Alien: Blackout and Bandwagon of Mobile-Game Outrage
Back in November of last year, word got out that 20th Century Fox had trademarked the name Alien: Blackout for use in conjunction with “game software.” This news fueled speculation that this was the title for the brand new shooter being worked on by Cold Iron Studios after their acquisition by the FoxNext games division. Many fans held out hope that this was going to be the long awaited sequel to Creative Assembly’s Alien: Isolation, which released to commercial and critical success back in 2014. In fact, it was widely believed that the game was going to receive an official announcement at the 2018 Game Awards, but when that came and went with nary a word of confirmation, people were understandably confused. However, all of our questions were answered when Alien: Blackout was officially announced on December 6 albeit with one unexpected piece of information...it’s a mobile game.
As one has come to expect with these things the internet was quick to implode in on itself, scores of angry tweets flooded social media in response to the announcement, the majority of them comparing it with the Blizzcon, Diablo Immortal debacle a few months back. Many fans are furious that the next installment of the Alien IP appears to simply be a Five Nights at Freddy’s rip off rather than the FPS survival horror experience they were anticipating. This disapproval is further compounded by the fact that the game will have no narrative connection to Alien: Isolation despite featuring the same protagonist, Amanda Ripley.
We seem to be repeating this same cycle of outrage that occurs every time a studio is expected to make a major announcement regarding one of their future projects. Rather than confirming what most people had hoped, they instead reveal plans for an upcoming mobile game, thus instigating a PR firestorm as upset consumers bash the company for being so out of touch. But how much of this outrage is truly deserved? How do we determine when a studio is truly at fault for misjudging the wants of their customers and when it is the fault of customers themselves for having built their expectations up so much in the first place?
In the case of Alien: Blackout I believe that the criticism is, for the most part, unfair. Many people seem to simply be jumping on the mobile game hate bandwagon. I’ve never been a huge fan of mobile games but I understand their value to a video game studio; they’re easy to make, can rake in a ton of revenue and are available to play for virtually everyone with a smartphone. I’d never blame a developer for making one as there is a substantial market for them. However, they should never be advertised as the next big project for your company especially when it is known you have already have far more ambitious titles in development. Putting mobile games on the same pedestal as Triple-A games is asking for trouble and is the root of the Diablo: Immortal controversy that got Blizzard into hot water. Choosing to bookend your annual gaming convention by announcing a mobile version of one of your most popular IP’s was woefully misguided especially amongst the buzz that a new game was in the works. Obviously, the problem was only exacerbated by the now infamous “Do you guys not have phones?” comment. On the other hand, Alien: Blackout was not announced at a massive convention and I assume this is part of the reason they chose not to have it appear at the Game Awards. One can only imagine how much more vocal the opposition would have been had it happened then.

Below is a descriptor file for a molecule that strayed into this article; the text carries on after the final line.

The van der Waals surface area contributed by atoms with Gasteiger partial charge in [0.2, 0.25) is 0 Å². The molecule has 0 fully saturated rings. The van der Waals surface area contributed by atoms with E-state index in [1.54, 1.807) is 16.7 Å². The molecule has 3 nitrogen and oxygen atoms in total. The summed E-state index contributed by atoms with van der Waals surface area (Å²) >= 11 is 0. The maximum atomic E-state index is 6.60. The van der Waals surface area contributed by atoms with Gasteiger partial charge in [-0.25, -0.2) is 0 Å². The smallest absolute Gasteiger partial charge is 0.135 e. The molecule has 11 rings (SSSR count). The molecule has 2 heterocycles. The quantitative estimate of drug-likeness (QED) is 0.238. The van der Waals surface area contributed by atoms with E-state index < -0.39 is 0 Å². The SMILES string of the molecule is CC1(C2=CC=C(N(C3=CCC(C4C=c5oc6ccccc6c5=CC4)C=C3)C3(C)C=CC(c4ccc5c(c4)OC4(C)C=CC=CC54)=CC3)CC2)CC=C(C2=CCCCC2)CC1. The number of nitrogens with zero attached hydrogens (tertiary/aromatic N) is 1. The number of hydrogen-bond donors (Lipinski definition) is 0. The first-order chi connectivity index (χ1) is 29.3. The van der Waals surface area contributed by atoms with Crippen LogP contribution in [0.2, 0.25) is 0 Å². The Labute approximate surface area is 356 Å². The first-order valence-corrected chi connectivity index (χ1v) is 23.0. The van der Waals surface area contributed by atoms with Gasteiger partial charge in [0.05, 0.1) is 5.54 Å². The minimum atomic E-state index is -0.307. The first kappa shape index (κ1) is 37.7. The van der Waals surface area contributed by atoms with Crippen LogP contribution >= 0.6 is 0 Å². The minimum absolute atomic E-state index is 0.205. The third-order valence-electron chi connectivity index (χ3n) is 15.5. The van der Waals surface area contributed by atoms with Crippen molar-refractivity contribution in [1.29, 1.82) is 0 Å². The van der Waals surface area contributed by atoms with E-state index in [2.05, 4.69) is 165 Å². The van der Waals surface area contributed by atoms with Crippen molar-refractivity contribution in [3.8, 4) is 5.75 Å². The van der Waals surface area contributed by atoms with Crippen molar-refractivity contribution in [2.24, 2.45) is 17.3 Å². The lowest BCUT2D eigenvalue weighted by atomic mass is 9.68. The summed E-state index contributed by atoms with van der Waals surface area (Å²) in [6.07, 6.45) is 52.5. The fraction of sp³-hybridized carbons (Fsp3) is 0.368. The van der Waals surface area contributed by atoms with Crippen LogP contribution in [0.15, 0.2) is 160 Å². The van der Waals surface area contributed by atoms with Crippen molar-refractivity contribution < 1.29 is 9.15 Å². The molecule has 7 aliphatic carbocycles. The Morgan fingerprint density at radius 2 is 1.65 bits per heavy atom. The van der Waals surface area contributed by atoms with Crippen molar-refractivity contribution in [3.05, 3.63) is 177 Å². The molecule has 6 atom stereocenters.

It seems that the biggest issue with the announcement of Blackout is that fans misinterpreted the signs as pointing towards something far bigger than what was intended. The lack of news regarding the Cold Iron developed Alien title, which is still in the works by the way, resulted in massive speculation causing them to attribute any bit of Alien related news as being indicative of an impending announcement. When their predictions turned out to be false they took out their disappointment on the studio responsible. Now whether, Alien: Blackout will be any good or not is anyone’s guess (If you want my honest opinion, I’m not holding out too much hope for this one…) but that’s not what's important. If you don’t think it looks good, or don’t like mobile games in genera,l then don’t play it, end of story. Don’t blame a company that was under no obligation or expectation to deliver an announcement for an entirely separate product for not delivering what you wanted. That being said, if this next Alien game sucks I’m going to sound like a real jackass in retrospect.